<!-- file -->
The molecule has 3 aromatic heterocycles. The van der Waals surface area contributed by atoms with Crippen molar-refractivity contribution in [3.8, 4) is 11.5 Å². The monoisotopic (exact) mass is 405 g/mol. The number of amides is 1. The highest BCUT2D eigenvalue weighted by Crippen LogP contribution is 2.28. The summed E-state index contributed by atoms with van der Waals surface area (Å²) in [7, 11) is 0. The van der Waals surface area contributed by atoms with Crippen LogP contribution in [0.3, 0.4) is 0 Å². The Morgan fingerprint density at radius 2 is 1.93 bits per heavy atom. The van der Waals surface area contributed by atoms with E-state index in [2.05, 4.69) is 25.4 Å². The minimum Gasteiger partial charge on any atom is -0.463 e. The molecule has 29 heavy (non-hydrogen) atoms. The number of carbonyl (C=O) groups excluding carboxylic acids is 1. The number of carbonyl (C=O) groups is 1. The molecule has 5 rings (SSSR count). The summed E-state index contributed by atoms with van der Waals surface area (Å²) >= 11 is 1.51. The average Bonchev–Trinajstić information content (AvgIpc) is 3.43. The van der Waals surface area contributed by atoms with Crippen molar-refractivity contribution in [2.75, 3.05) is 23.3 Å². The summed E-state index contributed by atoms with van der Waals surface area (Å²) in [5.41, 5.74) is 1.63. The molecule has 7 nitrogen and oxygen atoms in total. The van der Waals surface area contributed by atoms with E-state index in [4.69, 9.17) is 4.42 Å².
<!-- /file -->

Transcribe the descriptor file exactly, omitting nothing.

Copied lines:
The molecule has 3 aromatic heterocycles. The van der Waals surface area contributed by atoms with Crippen molar-refractivity contribution in [3.8, 4) is 11.5 Å². The monoisotopic (exact) mass is 405 g/mol. The number of amides is 1. The highest BCUT2D eigenvalue weighted by Crippen LogP contribution is 2.28. The summed E-state index contributed by atoms with van der Waals surface area (Å²) in [7, 11) is 0. The van der Waals surface area contributed by atoms with Crippen LogP contribution in [0.3, 0.4) is 0 Å². The Morgan fingerprint density at radius 2 is 1.93 bits per heavy atom. The van der Waals surface area contributed by atoms with E-state index in [2.05, 4.69) is 25.4 Å². The minimum Gasteiger partial charge on any atom is -0.463 e. The molecule has 29 heavy (non-hydrogen) atoms. The number of carbonyl (C=O) groups excluding carboxylic acids is 1. The number of carbonyl (C=O) groups is 1. The molecule has 5 rings (SSSR count). The summed E-state index contributed by atoms with van der Waals surface area (Å²) >= 11 is 1.51. The average Bonchev–Trinajstić information content (AvgIpc) is 3.43. The van der Waals surface area contributed by atoms with Crippen molar-refractivity contribution in [2.75, 3.05) is 23.3 Å². The summed E-state index contributed by atoms with van der Waals surface area (Å²) in [5.41, 5.74) is 1.63. The molecule has 7 nitrogen and oxygen atoms in total. The van der Waals surface area contributed by atoms with E-state index in [4.69, 9.17) is 4.42 Å².